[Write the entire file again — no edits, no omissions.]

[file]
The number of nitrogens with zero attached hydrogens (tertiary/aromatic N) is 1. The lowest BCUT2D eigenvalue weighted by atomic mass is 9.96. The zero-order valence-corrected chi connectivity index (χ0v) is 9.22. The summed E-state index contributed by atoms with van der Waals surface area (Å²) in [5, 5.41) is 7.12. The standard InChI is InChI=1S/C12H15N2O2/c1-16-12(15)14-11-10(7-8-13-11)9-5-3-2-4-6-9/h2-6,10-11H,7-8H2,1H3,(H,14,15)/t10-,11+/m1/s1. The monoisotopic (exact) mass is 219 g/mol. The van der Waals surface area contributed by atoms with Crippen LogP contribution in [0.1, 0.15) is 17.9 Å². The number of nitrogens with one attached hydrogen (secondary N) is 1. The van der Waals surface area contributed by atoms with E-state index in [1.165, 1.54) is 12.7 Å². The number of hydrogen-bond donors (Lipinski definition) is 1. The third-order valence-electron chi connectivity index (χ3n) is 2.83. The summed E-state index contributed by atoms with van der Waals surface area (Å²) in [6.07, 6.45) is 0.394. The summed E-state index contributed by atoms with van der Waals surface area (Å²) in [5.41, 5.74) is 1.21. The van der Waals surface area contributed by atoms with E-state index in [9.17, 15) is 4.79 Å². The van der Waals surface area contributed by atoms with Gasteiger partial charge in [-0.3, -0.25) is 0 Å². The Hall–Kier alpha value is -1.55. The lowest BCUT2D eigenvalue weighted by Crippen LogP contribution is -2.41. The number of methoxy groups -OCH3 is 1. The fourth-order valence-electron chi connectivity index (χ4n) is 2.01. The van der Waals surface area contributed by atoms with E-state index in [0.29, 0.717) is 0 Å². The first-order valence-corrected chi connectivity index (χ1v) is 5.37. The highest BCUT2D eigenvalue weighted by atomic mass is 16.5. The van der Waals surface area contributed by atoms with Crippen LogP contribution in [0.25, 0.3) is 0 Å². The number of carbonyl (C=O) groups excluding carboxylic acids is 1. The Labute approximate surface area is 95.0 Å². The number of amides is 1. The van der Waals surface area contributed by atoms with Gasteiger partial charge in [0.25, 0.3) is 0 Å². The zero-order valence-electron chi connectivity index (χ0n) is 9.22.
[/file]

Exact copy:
The number of nitrogens with zero attached hydrogens (tertiary/aromatic N) is 1. The lowest BCUT2D eigenvalue weighted by atomic mass is 9.96. The zero-order valence-corrected chi connectivity index (χ0v) is 9.22. The summed E-state index contributed by atoms with van der Waals surface area (Å²) in [5, 5.41) is 7.12. The standard InChI is InChI=1S/C12H15N2O2/c1-16-12(15)14-11-10(7-8-13-11)9-5-3-2-4-6-9/h2-6,10-11H,7-8H2,1H3,(H,14,15)/t10-,11+/m1/s1. The monoisotopic (exact) mass is 219 g/mol. The van der Waals surface area contributed by atoms with Crippen LogP contribution in [0.1, 0.15) is 17.9 Å². The number of nitrogens with one attached hydrogen (secondary N) is 1. The van der Waals surface area contributed by atoms with E-state index in [1.165, 1.54) is 12.7 Å². The number of hydrogen-bond donors (Lipinski definition) is 1. The third-order valence-electron chi connectivity index (χ3n) is 2.83. The summed E-state index contributed by atoms with van der Waals surface area (Å²) in [6.07, 6.45) is 0.394. The summed E-state index contributed by atoms with van der Waals surface area (Å²) in [5.41, 5.74) is 1.21. The van der Waals surface area contributed by atoms with E-state index in [9.17, 15) is 4.79 Å². The van der Waals surface area contributed by atoms with Gasteiger partial charge in [-0.3, -0.25) is 0 Å². The Hall–Kier alpha value is -1.55. The lowest BCUT2D eigenvalue weighted by Crippen LogP contribution is -2.41. The number of methoxy groups -OCH3 is 1. The fourth-order valence-electron chi connectivity index (χ4n) is 2.01. The van der Waals surface area contributed by atoms with E-state index in [0.29, 0.717) is 0 Å². The first-order valence-corrected chi connectivity index (χ1v) is 5.37. The highest BCUT2D eigenvalue weighted by atomic mass is 16.5. The van der Waals surface area contributed by atoms with Crippen LogP contribution in [0.25, 0.3) is 0 Å². The number of carbonyl (C=O) groups excluding carboxylic acids is 1. The Labute approximate surface area is 95.0 Å². The number of amides is 1. The van der Waals surface area contributed by atoms with Gasteiger partial charge in [0.25, 0.3) is 0 Å². The zero-order valence-electron chi connectivity index (χ0n) is 9.22.